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Images: Unraveling the Tapestry of Ocean Crust

In a few places on Earth, blocks of oceanic crust (called ophiolites) have been thrust onto the continents, giving scientists the unusual chance to get a firsthand look at rock formations that were once beneath the seafloor. The largest ophiolite is in Oman near the Persian Gulf. (Photo by Peter Kelemen, Woods Hole Oceanographic Institution )
WHOI scientists Peter Kelemen (top arrow) and Greg Hirth (about 50 meters directly below) are walking on rocks that once were in the upper mantle beneath the seafloor. In this photomosaic of a mountainside in Oman (and in photo on above), light-colored rocks (dunite) are ancient channels through which melt once flowed through the mantle. (Mike Braun, WHOI.)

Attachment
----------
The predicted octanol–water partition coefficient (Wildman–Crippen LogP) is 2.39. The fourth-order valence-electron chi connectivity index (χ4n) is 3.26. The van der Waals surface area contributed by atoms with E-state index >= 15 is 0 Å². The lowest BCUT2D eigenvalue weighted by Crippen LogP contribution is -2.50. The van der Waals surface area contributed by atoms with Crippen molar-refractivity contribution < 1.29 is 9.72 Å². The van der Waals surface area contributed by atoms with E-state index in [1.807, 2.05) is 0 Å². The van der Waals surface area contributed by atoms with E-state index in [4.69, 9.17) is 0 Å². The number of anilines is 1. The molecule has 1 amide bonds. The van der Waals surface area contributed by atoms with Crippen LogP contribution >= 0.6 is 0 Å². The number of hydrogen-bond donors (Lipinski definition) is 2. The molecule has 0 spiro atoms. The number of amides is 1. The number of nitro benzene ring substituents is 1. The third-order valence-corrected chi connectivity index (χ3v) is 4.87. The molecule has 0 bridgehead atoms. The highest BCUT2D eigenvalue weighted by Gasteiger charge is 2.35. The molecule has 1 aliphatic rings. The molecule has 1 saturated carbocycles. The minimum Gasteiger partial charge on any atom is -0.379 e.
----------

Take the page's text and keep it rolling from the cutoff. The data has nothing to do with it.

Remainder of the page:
A computer model simulating the location of channels formed by localized melt flow in the mantle provides this picture: The melt dissolves minerals in rock minerals to form small porous channels that subsequently coalesce into larger ones. Similar flow patterns may be at work in other natural systems. (Marc Spiegelman/Lamont-Doherty.)
By studying how water flows on a beach, scientists can make parallels with the flow of magma beneath the seafloor. On a beach, small water channels flowing downhill erode sand in front of them and coalesce into one larger channel. But when the slope decreases downstream, the flow slows down. Sand grains that were carried in suspension begin to become deposited, creating a barrier that block the flow. Smaller channels begin to diverge again. (Peter Kelemen.)
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